“The female cast brings a whole different flavor to the play and I personally was able to better connect with the show,” reads a comment for “Damian” on the platform written last month. “The story feels so different depending on which actor plays it,” reads another around the same time.

In local news articles, the shows are hailed as breaking gender stereotypes — a female can be a father figure without an alto voice and a hulking demeanor and a male be a sensitive mom without putting on a dress.

“The spectrum of female characters in the industry is very narrow, so as an actor, I feel like this change is opening up many more opportunities for me,” said Choo Sang-mi, an actor in “Orphans,” during a press interview last year. “Females can be just as entertaining as men in these roles and offer characters that the majority of the audience can identify better with.”

“Gender-free castings aren’t simply about giving one more spot to female actors; it is a phenomenon that is the result of people wanting more female-centered narratives,” Kim Gun-pyo, a dramatic arts professor at Daekyeung University, told this paper's affiliate JoongAng Ilbo.

The trend is not without criticisms, however, though they are often less recognized. Some experts argue that the shows are a convenient way for selling tickets, using gender politics as a promotional push given that young, “woke” females make up the bulk of audiences.

“Gender-bending in Korea is different from other countries because it squeezes in one or two women among other males playing the same part. It is then heralded as empowering women on stage,” musical critic Kim Su-jin told the Korea JoongAng Daily. She published an essay book “All Night Musicals” (translated) in January.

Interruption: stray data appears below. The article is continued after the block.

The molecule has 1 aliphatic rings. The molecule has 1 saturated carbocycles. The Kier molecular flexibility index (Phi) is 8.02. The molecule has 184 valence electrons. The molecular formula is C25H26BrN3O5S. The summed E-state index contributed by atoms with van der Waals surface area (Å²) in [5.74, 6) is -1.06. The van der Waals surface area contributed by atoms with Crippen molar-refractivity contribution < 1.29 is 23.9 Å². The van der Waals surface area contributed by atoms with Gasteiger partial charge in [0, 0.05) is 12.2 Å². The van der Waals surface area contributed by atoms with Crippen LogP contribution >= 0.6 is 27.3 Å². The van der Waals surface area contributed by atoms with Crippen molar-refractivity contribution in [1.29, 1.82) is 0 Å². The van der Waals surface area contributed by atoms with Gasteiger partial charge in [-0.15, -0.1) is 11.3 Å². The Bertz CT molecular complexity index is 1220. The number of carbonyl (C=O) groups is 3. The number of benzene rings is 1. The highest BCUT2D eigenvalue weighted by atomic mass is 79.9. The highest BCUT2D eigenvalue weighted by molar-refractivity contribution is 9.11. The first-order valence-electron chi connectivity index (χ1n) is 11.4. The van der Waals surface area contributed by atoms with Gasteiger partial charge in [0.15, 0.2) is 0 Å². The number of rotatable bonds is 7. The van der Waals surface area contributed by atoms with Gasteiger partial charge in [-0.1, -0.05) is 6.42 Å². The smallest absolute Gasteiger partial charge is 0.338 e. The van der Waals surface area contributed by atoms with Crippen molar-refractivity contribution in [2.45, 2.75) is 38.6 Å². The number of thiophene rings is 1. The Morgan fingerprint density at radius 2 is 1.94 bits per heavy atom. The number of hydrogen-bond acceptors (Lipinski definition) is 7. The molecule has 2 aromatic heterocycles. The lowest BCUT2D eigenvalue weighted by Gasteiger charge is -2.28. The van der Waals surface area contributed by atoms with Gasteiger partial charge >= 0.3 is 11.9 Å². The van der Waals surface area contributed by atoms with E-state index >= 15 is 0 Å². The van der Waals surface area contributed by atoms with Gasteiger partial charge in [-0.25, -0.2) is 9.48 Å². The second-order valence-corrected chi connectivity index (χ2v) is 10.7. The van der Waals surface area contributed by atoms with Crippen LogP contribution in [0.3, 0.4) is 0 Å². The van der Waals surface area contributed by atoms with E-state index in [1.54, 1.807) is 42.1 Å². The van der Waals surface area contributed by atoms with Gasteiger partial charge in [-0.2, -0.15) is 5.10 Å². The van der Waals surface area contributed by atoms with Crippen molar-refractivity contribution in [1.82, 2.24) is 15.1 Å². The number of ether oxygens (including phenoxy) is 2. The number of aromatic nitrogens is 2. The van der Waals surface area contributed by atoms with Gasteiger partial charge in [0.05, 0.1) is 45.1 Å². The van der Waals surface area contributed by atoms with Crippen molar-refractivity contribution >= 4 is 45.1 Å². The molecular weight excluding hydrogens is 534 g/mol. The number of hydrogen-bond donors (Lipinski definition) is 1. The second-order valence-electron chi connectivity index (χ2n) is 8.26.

Nearly all commercial musicals and plays cast more than one actor — and as many as five — for a single role. For instance, the three-part play “Orphans” in Korea cast 12 actors, with four actors alternating each role. There were a total of four females in the entire cast. In the play “Amadeus,” there are three actors who play the role of Antonio Salieri, with just one of them being female.

The pay gap between men and women actors also makes gender-bending “sometimes, a financially convenient option,” according to Kim.

Korea has a notoriously wide wage gap between males and females and this divide becomes even more disparate in the theater which is so dependent on its male leads. There are also no unions for actors in Korea to collectively negotiate their wages.

Kim said that instead of squeezing in a few female actors in male roles, more female-centered scripts with interesting characters need to make it onto the stage for female actors to be better recognized.

“It is great that people are looking for more female narratives in theater but there is still a dearth of original characters that females can play. The issue with theater today is that it can be too PC [politically correct], especially when it comes to women in lead roles. But until the playing field evens out for females, gender-bending will have to do.”